Ovations Feeds Fans and Helps Drive Comcast-Spectator's Success
For Comcast-Spectacor, the decision to enter the food and beverage business - like so many other decisions in the past dozen years of growth - just made good business sense for the sports and entertainment company.
"We were looking at situations where we had to bid for both the [food and beverage] and the building management at the same time," says Peter Luukko, president/COO of Comcast-Spectacor and chairman of its venue management division, Global Spectrum.
"We could have partnered with an Aramark or Volume Services - they're good people - but [Ovations Food Services president] Ken Young and I had been very good friends for a number of years, and he had started a small company called Leisure Food Services with [Ovations senior VP] Todd Whitman. They were growing but they needed some muscle and capital to get things going, so we made a decision to do a joint venture with them."
Young and Whitman retained a "fairly decent" stake in the company, according to Luukko, because "they're entrepreneurs and you don't want to kill that spirit." So as Global Spectrum grew, so did Ovations, initially so Global Spectrum could bid on food and building management jointly.
"But we made one strategic decision that turned out to be very smart: We kept it as two separate companies, knowing that there would be a lot of bids that didn't entail food from a facilities standpoint, and there would be a lot of food-services bids that didn't have anything to do with facility management," Luukko says. "You wanted people who concentrated on facilities and people that would concentrate on food, and then [have both] come together in situations that made sense. Also, you have two companies as opposed to one, which is the way to go here."
Apparently so. Ovations' growth has been excellent, Young says, with more than 100 operating units with gross revenue annually in excess of $250 million. "We expect our growth to continue in double digits annually," he adds. "We have very stable management, which has helped our growth."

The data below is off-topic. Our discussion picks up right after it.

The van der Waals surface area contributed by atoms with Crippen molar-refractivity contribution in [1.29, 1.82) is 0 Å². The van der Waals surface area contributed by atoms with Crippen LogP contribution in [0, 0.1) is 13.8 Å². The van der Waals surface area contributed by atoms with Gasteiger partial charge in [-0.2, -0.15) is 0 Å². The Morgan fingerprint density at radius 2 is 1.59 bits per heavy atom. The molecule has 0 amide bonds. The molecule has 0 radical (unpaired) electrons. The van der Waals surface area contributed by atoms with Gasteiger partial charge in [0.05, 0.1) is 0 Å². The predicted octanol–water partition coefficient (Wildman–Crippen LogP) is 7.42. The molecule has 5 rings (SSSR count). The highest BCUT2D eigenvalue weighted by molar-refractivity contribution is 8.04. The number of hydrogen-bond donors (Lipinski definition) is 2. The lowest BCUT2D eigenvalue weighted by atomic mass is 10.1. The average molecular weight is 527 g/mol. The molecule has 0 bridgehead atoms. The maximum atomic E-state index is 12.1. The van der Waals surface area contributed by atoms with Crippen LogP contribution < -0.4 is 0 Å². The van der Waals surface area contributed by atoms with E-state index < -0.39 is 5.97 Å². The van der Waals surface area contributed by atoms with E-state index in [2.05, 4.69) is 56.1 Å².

Comcast-Spectacor isn't a restrictive parent. "They let us operate our business," Young says. "We stand on our own financially, but they are always there for larger capital needs if necessary. Partnering with a group that has been a staple in the sports and entertainment industry and completely understands the business is a very positive factor."
Young says about one-third of Ovations' contracts are with Global Spectrum-managed venues. "In some cases Ovations was initially in the venue and then Global came in afterward," he says, while in others "we propose together when it is in the best interest of the venue. Sometimes, venues want totally independent proposals even when we are proposing in a Global Spectrum building. That is no problem, because we operate independent from Global."
Young applauds Luukko's vision to have independent companies under the Comcast-Spectacor umbrella. "He sees a growing Ovations that can find other segments of the industry to grow in," he says. "Peter's vision may be ahead of the times, but that enables us to be ready and lead the industry."